LAKE STATION | The fire that destroyed a 30-year-old landmark in the Little Mexico neighborhood of Lake Station has left owners deeply saddened, a family member said.
"It was a big part of our lives. I'm devastated," Evelyn Rosario said.
Evelyn Rosario's mother, Alejita Rosario owned the store and Evelyn and her husband, Exio Rosario, have been operating it for the last five years.
"I'd love to rebuild but I'm not sure how that's possible since we had no insurance," Evelyn Rosario said.
The fire at J & A Foods, 4325 E. 27th Ave., was reported to the Lake Station Fire Department early Sunday, Fire Chief Robert Janes said.
"The building is a total loss and the cause of the fire remains under investigation," Janes said.
He declined to speculate whether or not the fire was set, something the family believes might have happened.
The fire started in the front section of the restaurant, near the check-out area, and quickly spread.
It took firefighters about four to five hours to put the fire completely out, Janes said.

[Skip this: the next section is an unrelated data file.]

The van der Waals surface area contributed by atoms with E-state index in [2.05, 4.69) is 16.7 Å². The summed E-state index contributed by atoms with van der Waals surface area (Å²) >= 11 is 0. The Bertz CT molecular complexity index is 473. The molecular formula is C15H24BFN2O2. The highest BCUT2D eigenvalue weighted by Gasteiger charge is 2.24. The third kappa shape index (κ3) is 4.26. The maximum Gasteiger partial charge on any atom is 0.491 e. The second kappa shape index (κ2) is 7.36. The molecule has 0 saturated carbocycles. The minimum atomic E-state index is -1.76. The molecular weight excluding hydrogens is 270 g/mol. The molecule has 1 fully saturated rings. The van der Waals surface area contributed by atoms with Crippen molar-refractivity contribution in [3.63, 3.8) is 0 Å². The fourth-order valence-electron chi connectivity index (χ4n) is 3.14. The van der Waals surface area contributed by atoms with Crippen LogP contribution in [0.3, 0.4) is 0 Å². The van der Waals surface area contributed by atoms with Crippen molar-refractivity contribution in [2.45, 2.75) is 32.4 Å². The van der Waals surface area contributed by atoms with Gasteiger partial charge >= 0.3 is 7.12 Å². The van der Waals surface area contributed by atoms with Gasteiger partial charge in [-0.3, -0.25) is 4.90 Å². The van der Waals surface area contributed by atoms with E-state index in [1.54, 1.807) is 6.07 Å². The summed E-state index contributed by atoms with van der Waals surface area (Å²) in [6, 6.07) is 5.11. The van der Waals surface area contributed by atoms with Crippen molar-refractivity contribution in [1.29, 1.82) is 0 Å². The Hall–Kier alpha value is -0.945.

"Its a terrible shame because the owners didn't have a dime's worth of insurance," Janes said.
The business was known as "the Little Puerto Rican store" and was originally owned by Alejita Rosario and her husband, Julio Rosario, who died last year.
The business, J & A Foods, was named after her two parents who came to the United States in the late 1950s settling initially in East Chicago.
Rosario said she worked at the combination convenience store/takeout restaurant Sunday night. She received a knock on her door at 4 a.m. by a neighbor giving her the news about the fire.
"I think the fire was set by someone because I know when I left that night, I made sure everything was shut off," Rosario said.
Rosario said she had a sizable customer base of people who would come to get a takeout order of her Puerto Rican style pork and rice dishes.
The store also stocked a number of specialty items from Puerto Rico, the West Indies and Jamaica.
Lillian Torres, a friend of the family, said Lake Station has lost one of its landmark stores.
Torres is hopeful the community will pull together and help the family rebuild the store.
"There has been some talk about holding some community fundraisers," Torres said.